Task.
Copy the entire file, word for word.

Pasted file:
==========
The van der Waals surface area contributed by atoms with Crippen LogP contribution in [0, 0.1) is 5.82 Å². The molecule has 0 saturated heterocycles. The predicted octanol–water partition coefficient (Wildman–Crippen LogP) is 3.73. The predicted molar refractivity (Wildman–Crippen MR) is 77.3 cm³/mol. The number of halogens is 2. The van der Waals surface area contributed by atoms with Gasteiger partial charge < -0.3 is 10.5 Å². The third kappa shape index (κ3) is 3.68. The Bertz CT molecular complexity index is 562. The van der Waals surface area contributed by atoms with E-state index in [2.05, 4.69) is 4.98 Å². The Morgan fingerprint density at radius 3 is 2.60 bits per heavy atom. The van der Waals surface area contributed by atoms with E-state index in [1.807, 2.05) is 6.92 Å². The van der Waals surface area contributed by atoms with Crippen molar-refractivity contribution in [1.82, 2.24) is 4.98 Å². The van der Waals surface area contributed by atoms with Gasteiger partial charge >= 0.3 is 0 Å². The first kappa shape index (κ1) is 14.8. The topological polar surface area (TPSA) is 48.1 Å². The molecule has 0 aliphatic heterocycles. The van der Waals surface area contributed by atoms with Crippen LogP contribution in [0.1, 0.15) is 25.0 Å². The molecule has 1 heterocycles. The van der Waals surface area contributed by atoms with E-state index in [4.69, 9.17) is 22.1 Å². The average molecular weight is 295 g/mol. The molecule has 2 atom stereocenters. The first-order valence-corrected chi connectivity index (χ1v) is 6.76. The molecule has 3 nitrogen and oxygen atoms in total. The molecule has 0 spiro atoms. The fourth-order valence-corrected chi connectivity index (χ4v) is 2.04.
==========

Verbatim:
The van der Waals surface area contributed by atoms with Crippen LogP contribution in [0, 0.1) is 5.82 Å². The molecule has 0 saturated heterocycles. The predicted octanol–water partition coefficient (Wildman–Crippen LogP) is 3.73. The predicted molar refractivity (Wildman–Crippen MR) is 77.3 cm³/mol. The number of halogens is 2. The van der Waals surface area contributed by atoms with Gasteiger partial charge < -0.3 is 10.5 Å². The third kappa shape index (κ3) is 3.68. The Bertz CT molecular complexity index is 562. The van der Waals surface area contributed by atoms with E-state index in [2.05, 4.69) is 4.98 Å². The Morgan fingerprint density at radius 3 is 2.60 bits per heavy atom. The van der Waals surface area contributed by atoms with E-state index in [1.807, 2.05) is 6.92 Å². The van der Waals surface area contributed by atoms with Crippen molar-refractivity contribution in [1.82, 2.24) is 4.98 Å². The van der Waals surface area contributed by atoms with Gasteiger partial charge >= 0.3 is 0 Å². The first kappa shape index (κ1) is 14.8. The topological polar surface area (TPSA) is 48.1 Å². The molecule has 0 aliphatic heterocycles. The van der Waals surface area contributed by atoms with Crippen LogP contribution in [0.1, 0.15) is 25.0 Å². The molecule has 1 heterocycles. The van der Waals surface area contributed by atoms with E-state index in [4.69, 9.17) is 22.1 Å². The average molecular weight is 295 g/mol. The molecule has 2 atom stereocenters. The first-order valence-corrected chi connectivity index (χ1v) is 6.76. The molecule has 3 nitrogen and oxygen atoms in total. The molecule has 0 spiro atoms. The fourth-order valence-corrected chi connectivity index (χ4v) is 2.04.